Original Research ARTICLE
Uric Acid Has Different Effects on Spontaneous Brain Activities of Males and Females: A Cross-Sectional Resting-State Functional MR Imaging Study
- 1Department of Medical Imaging, Jinling Hospital, Medical School of Nanjing University, Nanjing, China
- 2Division of Cardiovascular Imaging, Department of Radiology and Radiological Science, Medical University of South Carolina, Charleston, SC, United States
Objective: To explore the relationship among serum uric acid (SUA) levels in different states of disease, human cognition, and spontaneous brain activities by resting-state functional MRI (rs-fMRI).
Methods: We prospectively recruited 100 subjects (age 58 ± 11 years, 55 females) who underwent fasting blood sampling, cognitive tests and rs-fMRI scans. The subjects were divided into two groups by sex and each sex group was further stratified into three subgroups according to SUA level in different states of disease. The amplitude of low-frequency fluctuation (ALFF) method was applied to assess spontaneous brain activity among groups. Pearson’s correlation analysis was used to investigate the relationships between the mean ALFF values (mALFF) and cognitive tests.
Results: A total of 97 patients completed the study protocol successfully. Significant differences in age, education level, number connection test (NCT), and word fluency were observed among the three subgroups in males (all P < 0.05). Results of group-by-sex interaction were distributed in bilateral pallidum and putamen [voxel P-value < 0.001, cluster P-value < 0.05, Gaussian random field (GRF)-corrected]. The tendency of the SUA effect on mALFF was different in males and females, particularly in corresponding High SUA subgroups (that is pre-hyperuricemia, both P < 0.001). Among the male subjects, mALFF values of the bilateral pallidum and putamen negatively correlated with attention/executive function.
Conclusion: Our results suggest that elevated SUA levels have different effects on spontaneous brain activities and cognitive function in males and females. Males with pre-hyperuricemia and hyperuricemia are more susceptible to changes in spontaneous brain activities and lower neuropsychological assessment scores, particularly in word fluency tests and NCT, compared to females.
Gout is a chronic and progressive disease caused by the deposition of monosodium urate crystals. The incidence of gout is growing from 0.30 per 1000 person-years to 2.68 per 1000 person-years from the 1970s to the 2000s (Dalbeth and Stamp, 2014). Comorbidities are common in patients with gout according to the 2007–2008 National Health and Nutrition Examination Survey data, such as hypertension and chronic kidney disease (Zhu et al., 2012; Dalbeth and Merriman, 2016). Gout is also associated with an increased risk of death, primarily due to cardiovascular disease (Choi and Curhan, 2007; Dalbeth and Merriman, 2016). Hyperuricemia, considered as stage A of gout in a new clinical staging system proposed in 2014, is the primary risk factor for gout (Dalbeth and Stamp, 2014). However, as serum uric acid (SUA) is an end product of purine metabolism and a natural antioxidant, it may also have neuroprotective effects (Khan et al., 2016). Consequently, more and more researchers have been committed to exploring the effect of SUA on cognitive function.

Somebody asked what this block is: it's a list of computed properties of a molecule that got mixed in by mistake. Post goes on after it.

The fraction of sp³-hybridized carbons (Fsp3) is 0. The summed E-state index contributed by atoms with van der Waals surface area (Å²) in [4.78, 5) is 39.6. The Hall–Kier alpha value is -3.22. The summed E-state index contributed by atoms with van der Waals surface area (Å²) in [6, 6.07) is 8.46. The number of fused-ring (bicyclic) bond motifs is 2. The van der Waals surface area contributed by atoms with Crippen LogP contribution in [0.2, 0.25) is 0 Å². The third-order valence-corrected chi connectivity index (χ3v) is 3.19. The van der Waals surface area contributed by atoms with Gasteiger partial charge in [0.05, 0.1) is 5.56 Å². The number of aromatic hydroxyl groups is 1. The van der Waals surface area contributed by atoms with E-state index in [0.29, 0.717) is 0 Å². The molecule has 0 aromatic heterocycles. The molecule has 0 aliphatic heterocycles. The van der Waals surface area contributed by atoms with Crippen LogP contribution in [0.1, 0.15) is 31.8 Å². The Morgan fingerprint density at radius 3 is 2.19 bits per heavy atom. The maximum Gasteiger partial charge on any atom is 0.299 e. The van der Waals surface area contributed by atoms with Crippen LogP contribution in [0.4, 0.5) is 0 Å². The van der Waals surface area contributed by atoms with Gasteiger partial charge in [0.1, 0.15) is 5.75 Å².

Previous studies found that patients with mild cognitive impairment and Alzheimer’s disease had lower SUA levels than healthy controls (Rinaldi et al., 2003; Kim et al., 2006). The Rotterdam study also found that individuals with higher SUA levels may have a lower risk of dementia and better cognitive function later in life (Euser et al., 2009). Recently, researchers studied the curative effect of SUA in acute stroke to confirm its neuroprotective effects. It has been suggested that SUA might reduce infarct growth and improve outcomes in patients with hyperglycemia during acute stroke (Amaro et al., 2015). However, other studies did not identify such neuroprotective effects related to SUA and even reported controversial results. One study found that there was no difference in outcome after stroke or safety concerns between the use of SUA in thrombolytic therapy or a placebo (Chamorro et al., 2014). Furthermore, another preclinical study found that SUA may induce hippocampal inflammation and may cause cognitive dysfunction in rodents and humans (Shao et al., 2016). In addition, elderly people with high SUA levels may have an increased risk of vascular or mixed dementia (Latourte et al., 2018), and mildly elevated SUA levels might increase the burden of cerebral ischemic pathology, particularly in older adults (Schretlen et al., 2007). In short, the neuroprotective effects of SUA are controversial and still uncertain.